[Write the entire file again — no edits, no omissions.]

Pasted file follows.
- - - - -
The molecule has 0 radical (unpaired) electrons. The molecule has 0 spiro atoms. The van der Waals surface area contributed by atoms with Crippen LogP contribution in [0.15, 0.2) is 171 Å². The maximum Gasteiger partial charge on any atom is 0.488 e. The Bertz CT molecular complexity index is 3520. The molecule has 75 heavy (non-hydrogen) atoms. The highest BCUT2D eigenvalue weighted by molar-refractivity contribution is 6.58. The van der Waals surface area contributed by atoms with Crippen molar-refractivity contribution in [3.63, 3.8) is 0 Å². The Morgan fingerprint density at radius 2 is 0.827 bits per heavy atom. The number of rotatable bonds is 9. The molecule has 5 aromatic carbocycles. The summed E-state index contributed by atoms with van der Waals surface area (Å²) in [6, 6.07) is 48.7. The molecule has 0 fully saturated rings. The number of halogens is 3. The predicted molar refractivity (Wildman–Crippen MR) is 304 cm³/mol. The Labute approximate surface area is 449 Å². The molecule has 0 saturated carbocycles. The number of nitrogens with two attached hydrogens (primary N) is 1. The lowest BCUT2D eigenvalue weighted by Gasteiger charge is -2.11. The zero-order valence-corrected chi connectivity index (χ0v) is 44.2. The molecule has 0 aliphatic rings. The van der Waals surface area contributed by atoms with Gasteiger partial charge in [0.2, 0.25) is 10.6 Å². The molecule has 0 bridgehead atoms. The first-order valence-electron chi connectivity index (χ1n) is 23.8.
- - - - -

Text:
The molecule has 0 radical (unpaired) electrons. The molecule has 0 spiro atoms. The van der Waals surface area contributed by atoms with Crippen LogP contribution in [0.15, 0.2) is 171 Å². The maximum Gasteiger partial charge on any atom is 0.488 e. The Bertz CT molecular complexity index is 3520. The molecule has 75 heavy (non-hydrogen) atoms. The highest BCUT2D eigenvalue weighted by molar-refractivity contribution is 6.58. The van der Waals surface area contributed by atoms with Crippen molar-refractivity contribution in [3.63, 3.8) is 0 Å². The Morgan fingerprint density at radius 2 is 0.827 bits per heavy atom. The number of rotatable bonds is 9. The molecule has 5 aromatic carbocycles. The summed E-state index contributed by atoms with van der Waals surface area (Å²) in [6, 6.07) is 48.7. The molecule has 0 fully saturated rings. The number of halogens is 3. The predicted molar refractivity (Wildman–Crippen MR) is 304 cm³/mol. The Labute approximate surface area is 449 Å². The molecule has 0 saturated carbocycles. The number of nitrogens with two attached hydrogens (primary N) is 1. The lowest BCUT2D eigenvalue weighted by Gasteiger charge is -2.11. The zero-order valence-corrected chi connectivity index (χ0v) is 44.2. The molecule has 0 aliphatic rings. The van der Waals surface area contributed by atoms with Gasteiger partial charge in [0.2, 0.25) is 10.6 Å². The molecule has 0 bridgehead atoms. The first-order valence-electron chi connectivity index (χ1n) is 23.8.